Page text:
Your entry decision is an important decision, however in the scheme of things, it is one of the least important.
Did you read that correctly? Yes – your entry decision is one of your least important decisions that you make.
At the very least, your position sizing and your exit decision are FAR more important.
Your decision to enter a trade is one of the first decisions you make when trading. However, it is also one of the least important.
Many people believe that if they spend most of their time determining an appropriate entry signal and making the decision to enter, they increase their chances of having a profitable trade. This seems to make sense to new traders.
In trading, there are some time-tested rules regarding entry. The simplest of these is to ‘follow the trend’; that is, trading with the general direction. Extending from this premise is an infinite number of possible entry signals, but I do not have the space here to list every one of these with an accompanying explanation.
I firmly believe that there is no perfect entry signal, and many of those who trade successfully believe the same. Do not do what most people do and undertake a determined search for the perfect entry signal – you are going to be sorely disappointed. Using technical analysis to judge entry points, in my opinion, really just increases your chances of being right in the trade – it helps you identify high probability trading opportunities.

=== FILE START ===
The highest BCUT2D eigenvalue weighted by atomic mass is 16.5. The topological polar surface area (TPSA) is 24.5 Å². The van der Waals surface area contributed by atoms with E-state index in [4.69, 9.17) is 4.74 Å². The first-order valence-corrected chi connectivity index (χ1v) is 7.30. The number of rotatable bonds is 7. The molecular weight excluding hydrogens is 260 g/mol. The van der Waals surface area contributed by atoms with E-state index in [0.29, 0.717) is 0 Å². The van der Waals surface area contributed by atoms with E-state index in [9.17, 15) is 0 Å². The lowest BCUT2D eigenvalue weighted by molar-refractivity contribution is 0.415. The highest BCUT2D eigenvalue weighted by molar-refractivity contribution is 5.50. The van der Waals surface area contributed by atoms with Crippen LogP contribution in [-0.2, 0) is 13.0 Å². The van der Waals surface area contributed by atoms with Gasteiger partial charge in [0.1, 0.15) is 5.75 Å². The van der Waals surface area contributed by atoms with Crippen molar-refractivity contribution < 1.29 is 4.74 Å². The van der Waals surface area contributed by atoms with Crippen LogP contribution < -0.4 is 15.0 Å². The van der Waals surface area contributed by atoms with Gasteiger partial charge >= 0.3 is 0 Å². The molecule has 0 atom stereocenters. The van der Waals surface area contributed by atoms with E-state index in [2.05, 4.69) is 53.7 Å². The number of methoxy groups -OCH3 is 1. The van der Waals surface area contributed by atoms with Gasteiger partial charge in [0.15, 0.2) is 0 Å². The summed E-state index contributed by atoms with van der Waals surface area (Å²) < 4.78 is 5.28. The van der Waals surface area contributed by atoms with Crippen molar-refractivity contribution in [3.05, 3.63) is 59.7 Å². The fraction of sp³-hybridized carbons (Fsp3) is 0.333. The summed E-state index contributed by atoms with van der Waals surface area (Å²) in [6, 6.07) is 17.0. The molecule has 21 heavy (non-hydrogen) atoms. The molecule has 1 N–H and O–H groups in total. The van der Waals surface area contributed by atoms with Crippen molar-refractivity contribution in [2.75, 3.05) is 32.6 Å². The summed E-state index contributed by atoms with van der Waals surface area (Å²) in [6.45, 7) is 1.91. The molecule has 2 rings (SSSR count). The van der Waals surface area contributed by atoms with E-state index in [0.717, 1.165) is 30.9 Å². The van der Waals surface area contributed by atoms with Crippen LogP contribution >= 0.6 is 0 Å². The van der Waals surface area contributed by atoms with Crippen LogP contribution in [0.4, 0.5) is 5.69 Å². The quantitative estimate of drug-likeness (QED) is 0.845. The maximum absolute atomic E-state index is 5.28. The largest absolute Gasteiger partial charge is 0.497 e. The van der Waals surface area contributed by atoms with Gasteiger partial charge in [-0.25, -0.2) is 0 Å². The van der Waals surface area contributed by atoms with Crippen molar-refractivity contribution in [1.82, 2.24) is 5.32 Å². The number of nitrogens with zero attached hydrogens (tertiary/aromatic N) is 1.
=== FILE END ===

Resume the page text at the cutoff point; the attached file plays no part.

The two biggest problems people have with their entry signal is a lack of consistency and it being too complicated. Let me explore these areas first before providing some more specific guidance on how to define your trading strategy and entry rules.
Consistency is one of the most important traits of traders — consistency in the execution of their trading plan from entry to position sizing to exiting.
I believe that most traders trade randomly. In other words, they will look for trading opportunities indiscriminately without any process or methodology. They will stare at a chart and see if something pops up. Even if they have to stare at it for a few minutes, they will keep looking until they find something. We also find ourselves very interested in other people’s opinions because it gives us a reason to look at a chart.
One trading opportunity might appear because the chart looks similar to one that was seen in a trading book that someone read on the weekend. Off they go to find the book and flick through it looking for that chart…there it is, page 123. The chart they are presently looking at almost resembles the chart in the book and that author said you should trade it, so they do. Even though they have never traded for that reason before and may not ever again.
This is not consistency, but is a terrible way to look for trades.